The first review I wrote of Mavis Staples’s new album, You Are Not Alone, wasn’t wholly positive. The problems I see withÂ the albumÂ are still there on the seventh or eighth listen, but they’re not bothering me as much as they did last week.
Full disclosure: I’m a Wilco fan — the kind who maintains a spreadsheet of every song heard in concert to use in making song requests for future concerts. The prospect of Jeff Tweedy producing Mavis Staples made me spin around in my chair and make a few embarrassing high-pitched noises. I’m pretty sure those high expectations are why I found parts of the album to be a disappointment — especially the title track. It took me three or four listens to figure out the specific reasons I was disappointed.
In the end, what it comes down to is a fundamental disconnect between what Mavis Staples sings and what Jeff Tweedy writes. Staples projects personal authority in her music, and in his music, one of Tweedy’s primary concerns has always been how to deal with having no personal authority. Staples sings about her faith, and Tweedy writes (and sings) about his doubt.
For me, that’s why the other Tweedy-penned track on the album (“Only The Lord Knows”) worked better than the title track. The chorus goes only the Lord knows, and he ain’t you. This is the best way to navigate the distance between their styles, because this is where Staples and Tweedy can agree: we don’t have that personal authority that comes with having the answers to the big questions, but we can have faith that somebody else does.
It’s that common ground that makes me consider this album a collaboration similar to the one between Johnny Cash and Rick Rubin with Cash’s later recordings for American. The stripped-down arrangements of country and gospel standards, as well as covers of other people’s songs, gave Cash the space to showcase his best instrument — his voice. It helped that Rubin advocated arrangements that weren’t just stripped-down, but simple, because in addition to highlighting Cash’s voice, the arrangements that seemed free of overproduction helped create a sense of nostalgia. Even if you weren’t a fan of old-school country and western, you knew that this was a lot closer to what it used to sound like, regardless of whether you approached the music from Nashville or from the land of alt-country. Cash’s American recordings invoke timelessness because of their simplicity — and a lot of the credit for that goes to Rick Rubin.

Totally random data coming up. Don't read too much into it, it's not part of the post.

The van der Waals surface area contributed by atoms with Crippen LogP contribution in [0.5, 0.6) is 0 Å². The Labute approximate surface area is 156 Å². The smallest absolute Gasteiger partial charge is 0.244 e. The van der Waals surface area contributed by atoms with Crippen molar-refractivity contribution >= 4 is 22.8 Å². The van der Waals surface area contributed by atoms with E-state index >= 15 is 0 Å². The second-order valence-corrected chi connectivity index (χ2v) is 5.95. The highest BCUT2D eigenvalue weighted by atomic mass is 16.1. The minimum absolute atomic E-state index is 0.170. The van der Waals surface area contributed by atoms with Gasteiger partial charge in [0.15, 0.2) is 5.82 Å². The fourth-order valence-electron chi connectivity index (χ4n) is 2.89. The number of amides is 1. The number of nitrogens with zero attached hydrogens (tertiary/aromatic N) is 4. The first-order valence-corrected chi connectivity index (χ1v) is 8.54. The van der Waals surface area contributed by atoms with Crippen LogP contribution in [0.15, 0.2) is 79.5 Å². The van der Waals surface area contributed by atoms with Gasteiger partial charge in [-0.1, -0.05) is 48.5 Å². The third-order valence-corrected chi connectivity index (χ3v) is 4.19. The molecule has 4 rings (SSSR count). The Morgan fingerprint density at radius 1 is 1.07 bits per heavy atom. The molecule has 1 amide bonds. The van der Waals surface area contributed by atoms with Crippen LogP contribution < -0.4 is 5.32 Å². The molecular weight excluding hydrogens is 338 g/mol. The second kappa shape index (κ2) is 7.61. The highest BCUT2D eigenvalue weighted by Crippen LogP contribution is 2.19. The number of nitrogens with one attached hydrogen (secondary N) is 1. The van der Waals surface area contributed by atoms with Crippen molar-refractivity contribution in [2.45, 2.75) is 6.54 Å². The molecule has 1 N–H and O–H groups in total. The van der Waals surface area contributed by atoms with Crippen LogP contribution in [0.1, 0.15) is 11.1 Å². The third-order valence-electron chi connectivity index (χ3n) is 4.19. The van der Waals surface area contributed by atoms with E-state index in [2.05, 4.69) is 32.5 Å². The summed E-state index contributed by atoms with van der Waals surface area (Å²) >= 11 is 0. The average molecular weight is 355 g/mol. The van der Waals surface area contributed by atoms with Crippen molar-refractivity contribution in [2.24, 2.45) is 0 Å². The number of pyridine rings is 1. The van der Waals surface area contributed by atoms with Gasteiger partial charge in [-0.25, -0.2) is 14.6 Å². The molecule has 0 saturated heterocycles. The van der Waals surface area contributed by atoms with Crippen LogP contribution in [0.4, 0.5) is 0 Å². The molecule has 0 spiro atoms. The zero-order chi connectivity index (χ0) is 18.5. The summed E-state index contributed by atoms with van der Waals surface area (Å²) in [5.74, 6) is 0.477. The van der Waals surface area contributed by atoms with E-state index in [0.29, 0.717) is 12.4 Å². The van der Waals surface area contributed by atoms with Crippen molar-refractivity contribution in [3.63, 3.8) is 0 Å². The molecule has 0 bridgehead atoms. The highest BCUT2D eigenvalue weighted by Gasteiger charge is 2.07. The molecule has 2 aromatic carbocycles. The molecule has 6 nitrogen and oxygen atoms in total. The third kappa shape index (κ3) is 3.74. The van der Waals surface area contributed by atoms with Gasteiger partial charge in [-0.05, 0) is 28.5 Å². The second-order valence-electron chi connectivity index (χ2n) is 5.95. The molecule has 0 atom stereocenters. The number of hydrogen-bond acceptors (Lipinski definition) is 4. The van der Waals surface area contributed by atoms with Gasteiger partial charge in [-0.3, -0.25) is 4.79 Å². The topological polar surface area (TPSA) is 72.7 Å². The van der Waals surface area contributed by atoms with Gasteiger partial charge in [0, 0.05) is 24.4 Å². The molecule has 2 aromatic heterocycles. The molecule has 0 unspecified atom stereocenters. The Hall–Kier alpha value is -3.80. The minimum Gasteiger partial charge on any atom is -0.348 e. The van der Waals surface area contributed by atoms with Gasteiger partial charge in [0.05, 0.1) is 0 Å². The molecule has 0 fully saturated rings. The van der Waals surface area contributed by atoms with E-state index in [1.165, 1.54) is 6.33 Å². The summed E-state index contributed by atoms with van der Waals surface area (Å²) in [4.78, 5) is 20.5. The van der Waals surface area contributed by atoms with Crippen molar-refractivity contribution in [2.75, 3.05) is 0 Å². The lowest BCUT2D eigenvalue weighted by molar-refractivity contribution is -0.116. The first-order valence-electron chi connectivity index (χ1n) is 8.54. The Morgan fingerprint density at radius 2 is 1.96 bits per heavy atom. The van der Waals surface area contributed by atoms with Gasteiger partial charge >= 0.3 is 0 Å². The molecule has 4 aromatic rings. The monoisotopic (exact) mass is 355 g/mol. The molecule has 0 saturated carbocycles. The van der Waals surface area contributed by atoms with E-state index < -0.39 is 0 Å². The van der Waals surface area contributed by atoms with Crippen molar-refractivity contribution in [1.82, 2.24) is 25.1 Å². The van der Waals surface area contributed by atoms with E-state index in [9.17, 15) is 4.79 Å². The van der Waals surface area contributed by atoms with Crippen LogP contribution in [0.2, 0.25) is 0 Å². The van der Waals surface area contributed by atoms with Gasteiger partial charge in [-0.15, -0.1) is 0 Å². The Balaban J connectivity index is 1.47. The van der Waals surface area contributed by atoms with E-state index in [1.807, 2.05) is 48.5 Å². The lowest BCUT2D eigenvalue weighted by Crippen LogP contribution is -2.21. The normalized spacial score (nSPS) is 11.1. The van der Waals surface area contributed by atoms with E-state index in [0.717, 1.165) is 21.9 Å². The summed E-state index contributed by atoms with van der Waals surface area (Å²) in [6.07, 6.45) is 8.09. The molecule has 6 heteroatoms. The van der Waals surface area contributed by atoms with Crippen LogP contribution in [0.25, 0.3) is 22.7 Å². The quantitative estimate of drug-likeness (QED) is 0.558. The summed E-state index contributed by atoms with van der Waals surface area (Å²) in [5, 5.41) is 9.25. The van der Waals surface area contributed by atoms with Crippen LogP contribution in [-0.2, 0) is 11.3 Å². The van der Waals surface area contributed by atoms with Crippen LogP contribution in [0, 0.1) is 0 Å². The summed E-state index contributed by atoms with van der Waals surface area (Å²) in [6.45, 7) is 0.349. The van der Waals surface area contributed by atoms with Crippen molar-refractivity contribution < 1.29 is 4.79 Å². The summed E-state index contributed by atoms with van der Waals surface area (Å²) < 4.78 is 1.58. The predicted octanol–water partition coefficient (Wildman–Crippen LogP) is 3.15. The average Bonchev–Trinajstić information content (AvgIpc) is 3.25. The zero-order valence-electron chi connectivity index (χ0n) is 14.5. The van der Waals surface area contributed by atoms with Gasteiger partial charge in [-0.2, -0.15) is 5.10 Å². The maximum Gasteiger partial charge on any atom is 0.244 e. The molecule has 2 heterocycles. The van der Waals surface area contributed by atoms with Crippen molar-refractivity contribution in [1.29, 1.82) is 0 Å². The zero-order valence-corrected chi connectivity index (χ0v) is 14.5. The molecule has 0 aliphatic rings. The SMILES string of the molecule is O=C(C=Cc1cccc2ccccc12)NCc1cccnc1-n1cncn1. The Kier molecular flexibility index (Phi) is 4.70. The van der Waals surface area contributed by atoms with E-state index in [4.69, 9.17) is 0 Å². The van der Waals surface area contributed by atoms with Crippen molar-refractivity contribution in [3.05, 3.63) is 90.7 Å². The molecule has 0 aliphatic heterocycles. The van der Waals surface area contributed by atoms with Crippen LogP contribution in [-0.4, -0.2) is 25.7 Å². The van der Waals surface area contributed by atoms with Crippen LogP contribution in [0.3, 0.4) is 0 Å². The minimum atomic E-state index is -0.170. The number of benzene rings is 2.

Mavis Staples certainly has a voice to showcase, but her voice isn’t always deployed as well as it could be — again, especially in the title track. Tweedy’s penchant for slow tempos, melodic lines that don’t move intervals very much but also don’t hold individual notes for very long, and what can only be called enjambment in the poetic sense doesn’t let Staples show off very much. We don’t hear a lot of her tone, because she doesn’t have time to give it to us.
Based on the rest of the album, and the covers of other songs and gospel standards, it’s pretty clear that this is Tweedy’s thumbprint, and where we see Tweedy’s thumbprint the heaviest is where the album is weakest.
That said, the best part of the album, as with Cash and Rubin, is the arrangement. The songs radiate warmth and the same kind of nostalgia-inducing late 60’s/early 70’s sound that Wilco has been playing with in their last two albums. When Staples has the space to let loose, she’s hair-raisingly wonderful.
I’d be both curious and excited to see a followup album from Staples with Tweedy producing, because I suspect both of them learned a lot from each other in this process. It’s a good album. There are a few ways it could be better, but it’s a solid first effort together, and I hope we see more.